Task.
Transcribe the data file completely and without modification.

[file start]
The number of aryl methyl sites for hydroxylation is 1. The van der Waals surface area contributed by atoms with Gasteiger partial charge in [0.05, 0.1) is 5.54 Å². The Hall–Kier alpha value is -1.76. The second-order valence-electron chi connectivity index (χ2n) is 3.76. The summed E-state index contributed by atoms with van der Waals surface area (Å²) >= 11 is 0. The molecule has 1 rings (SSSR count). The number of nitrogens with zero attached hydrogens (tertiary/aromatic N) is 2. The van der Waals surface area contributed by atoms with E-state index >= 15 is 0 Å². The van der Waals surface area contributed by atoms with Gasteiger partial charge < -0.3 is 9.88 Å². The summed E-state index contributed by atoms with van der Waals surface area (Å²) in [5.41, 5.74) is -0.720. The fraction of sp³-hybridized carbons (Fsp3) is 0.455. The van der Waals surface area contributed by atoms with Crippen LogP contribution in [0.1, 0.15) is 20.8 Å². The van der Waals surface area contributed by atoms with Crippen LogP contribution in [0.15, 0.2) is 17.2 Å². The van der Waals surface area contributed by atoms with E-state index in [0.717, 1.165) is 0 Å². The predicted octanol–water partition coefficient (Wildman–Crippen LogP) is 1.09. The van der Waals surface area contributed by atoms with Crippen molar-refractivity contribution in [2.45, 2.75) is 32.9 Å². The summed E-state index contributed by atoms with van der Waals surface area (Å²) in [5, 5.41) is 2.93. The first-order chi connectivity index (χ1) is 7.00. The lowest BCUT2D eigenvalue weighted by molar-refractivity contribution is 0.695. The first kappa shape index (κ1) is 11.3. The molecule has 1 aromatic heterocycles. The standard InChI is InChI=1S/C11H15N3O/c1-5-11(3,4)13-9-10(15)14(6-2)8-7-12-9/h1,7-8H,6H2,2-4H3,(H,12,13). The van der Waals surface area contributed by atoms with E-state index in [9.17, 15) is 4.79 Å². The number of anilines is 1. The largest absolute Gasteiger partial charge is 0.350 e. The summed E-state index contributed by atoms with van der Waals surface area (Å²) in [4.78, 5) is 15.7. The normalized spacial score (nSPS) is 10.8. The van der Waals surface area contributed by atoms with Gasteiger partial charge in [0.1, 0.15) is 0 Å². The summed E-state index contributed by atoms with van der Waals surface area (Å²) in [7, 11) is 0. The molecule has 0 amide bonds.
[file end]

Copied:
The number of aryl methyl sites for hydroxylation is 1. The van der Waals surface area contributed by atoms with Gasteiger partial charge in [0.05, 0.1) is 5.54 Å². The Hall–Kier alpha value is -1.76. The second-order valence-electron chi connectivity index (χ2n) is 3.76. The summed E-state index contributed by atoms with van der Waals surface area (Å²) >= 11 is 0. The molecule has 1 rings (SSSR count). The number of nitrogens with zero attached hydrogens (tertiary/aromatic N) is 2. The van der Waals surface area contributed by atoms with E-state index >= 15 is 0 Å². The van der Waals surface area contributed by atoms with Gasteiger partial charge < -0.3 is 9.88 Å². The summed E-state index contributed by atoms with van der Waals surface area (Å²) in [5.41, 5.74) is -0.720. The fraction of sp³-hybridized carbons (Fsp3) is 0.455. The van der Waals surface area contributed by atoms with Crippen LogP contribution in [0.1, 0.15) is 20.8 Å². The van der Waals surface area contributed by atoms with Crippen LogP contribution in [0.15, 0.2) is 17.2 Å². The van der Waals surface area contributed by atoms with E-state index in [0.717, 1.165) is 0 Å². The predicted octanol–water partition coefficient (Wildman–Crippen LogP) is 1.09. The van der Waals surface area contributed by atoms with Crippen molar-refractivity contribution in [2.45, 2.75) is 32.9 Å². The summed E-state index contributed by atoms with van der Waals surface area (Å²) in [5, 5.41) is 2.93. The first-order chi connectivity index (χ1) is 7.00. The lowest BCUT2D eigenvalue weighted by molar-refractivity contribution is 0.695. The first kappa shape index (κ1) is 11.3. The molecule has 1 aromatic heterocycles. The standard InChI is InChI=1S/C11H15N3O/c1-5-11(3,4)13-9-10(15)14(6-2)8-7-12-9/h1,7-8H,6H2,2-4H3,(H,12,13). The van der Waals surface area contributed by atoms with E-state index in [9.17, 15) is 4.79 Å². The number of anilines is 1. The largest absolute Gasteiger partial charge is 0.350 e. The summed E-state index contributed by atoms with van der Waals surface area (Å²) in [4.78, 5) is 15.7. The normalized spacial score (nSPS) is 10.8. The van der Waals surface area contributed by atoms with Gasteiger partial charge in [0.1, 0.15) is 0 Å². The summed E-state index contributed by atoms with van der Waals surface area (Å²) in [7, 11) is 0. The molecule has 0 amide bonds.